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Ben Babcock

I read, write, code, and knit.

4 Articles Tagged with “CUMC”

  1. CUMC 2010, Days 3 and 4

    It is Saturday, but it doesn't feel like Saturday, mostly because I'm . . . at school. This is the last day of the CUMC. I'm in the last talk of the day, having chosen to attend "Perfect Matchings and Shuffling." Afterward, there is the final keynote, which Ram Murty will deliver on the Riemann hypothesis.

    Yesterday I went to a talk on fractal image compression. The talk itself was not stellar, but there were some good questions on the applications of this type of lossy compression, and the speaker addressed those well.

    In the afternoon Aaron, Rachael, and I took a bus--yes, a bus--down to King St. This was my first time riding public transit, and it wasn't in my own city! Aaron wanted to visit a small record store, Orange Monkey Records, and then i checked out a used bookstore known as Old Goat Books. I bought more books than I should have, considering they need to fit in my sparse luggage--but I couldn't resist.

    The final keynote of the day was delivered by Greg Brill, of Infusion. Although titled "The Evolution of Technology," Brill's talk was not what I expected. He has a…

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  2. CUMC 2010, Day 2

    It is Thursday, July 8.

    After the first talk this morning--on set theory, particularly ZFC--I spent time caressing the lovely wireless network by way of uploading some photos to Flickr. When attempting to geotag them, however, I ran into the slight problem, in that typing "University of Waterloo" into the Flickr map's location finder produced no results.

    So, Yahoo!, in case you are wondering why people drool over Google and its products, here is a hint: we are lazy. When I type in the name of a major university, your map should be able to find it for me. I should not have to go find a postal code on my own, enter that, and wind up in the general vicinity of the campus. (I used Google Maps to find the postal code too, which just seems wrong). It is not that I am a Google fanboy, Yahoo!--they just do it so much better.

    At lunch, I did something completely out of character and chose to be adventurous, purchasing bubble tea for the first time. My less adventurous self was soon vindicated. We went to a fast food place called "The Grill" for food. I attempted to…

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  3. CUMC 2010, Day 1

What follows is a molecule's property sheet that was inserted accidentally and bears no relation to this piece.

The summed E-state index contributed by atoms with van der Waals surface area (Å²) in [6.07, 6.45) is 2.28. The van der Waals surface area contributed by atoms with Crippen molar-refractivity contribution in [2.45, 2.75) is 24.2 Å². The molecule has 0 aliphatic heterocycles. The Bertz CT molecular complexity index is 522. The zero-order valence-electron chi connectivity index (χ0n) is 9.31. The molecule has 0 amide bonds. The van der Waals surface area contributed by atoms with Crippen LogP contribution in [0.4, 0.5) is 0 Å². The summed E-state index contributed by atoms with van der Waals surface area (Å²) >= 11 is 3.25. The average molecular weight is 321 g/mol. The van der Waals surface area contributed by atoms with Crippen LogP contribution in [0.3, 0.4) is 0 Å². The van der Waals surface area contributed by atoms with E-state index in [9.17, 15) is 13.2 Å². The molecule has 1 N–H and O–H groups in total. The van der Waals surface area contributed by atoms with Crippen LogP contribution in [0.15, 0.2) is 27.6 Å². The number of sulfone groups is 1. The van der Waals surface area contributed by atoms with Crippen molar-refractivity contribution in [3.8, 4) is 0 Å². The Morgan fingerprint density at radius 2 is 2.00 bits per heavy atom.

It is Wednesday, July 7. The CUMC talks began today.

    I went to four talks today. Rather than summarize them all--I enjoyed them all--I'll mention some highlights. The first talk of the afternoon was both my least favourite and most favourite talk. Entitled "The Ontology of Mathematics: Do Numbers Exist?," the presenter read from dense slides, which did not make for the most riveting experience. There was some lively discussion among the audience, however, and I enjoy talks like that.

    Comparing CUMC to the Combinatorics & Optimization workshop that preceded it, I prefer the student talks of the former. The topics are so varied--there is so much choice within each time slot, that it is difficult to decide which talks to attend. The atmosphere is less intimidating, because it's undergraduates talking to undergraduates. I almost regret not giving a talk myself--almost, for it would involve public speaking, and long gone are the days when classes made that mandatory.

    There were two keynote speakers, one at lunch and one at the end of the day. First, Frank Morgan, from Williams College, gave a talk on densities and the Poincaré conjecture. As I have never studied differential geometry, most of the mathematics…

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  4. Combinatorics and Optimization, Day 2

    It is Tuesday, July 6.

    Today's four talks began with electrical networks and random walks. That is, suppose you have a graph that describes a network through which electricity flows. Starting at a vertex x, what is the probability that, when walking at random along the graph, we will arrive at a vertex s instead of a vertex t? This talk was very easy to follow (for which I am thankful), even though I don't have any engineering or physics background with which to understand the electrical current aspects (like voltage law).

    Unfortunately, the second talk involved probability. Probability is great, but I find it very difficult, so this talk was hard to follow. The third talk was about embedding locally-compact metric spaces on surfaces (it is not as scary as it sounds). Finally, the fourth talk was about matching polynomials. The speaker went rather briskly, so it was difficult to take detailed notes, but I enjoyed the subject. Before this summer, I had no idea that polynomials and graphs went so well together. Now it seems like they're inseparable.

    And that concludes the Combinatorial and Optimization workshop. There was a banquet for CUMC at the Huether Hotel,…

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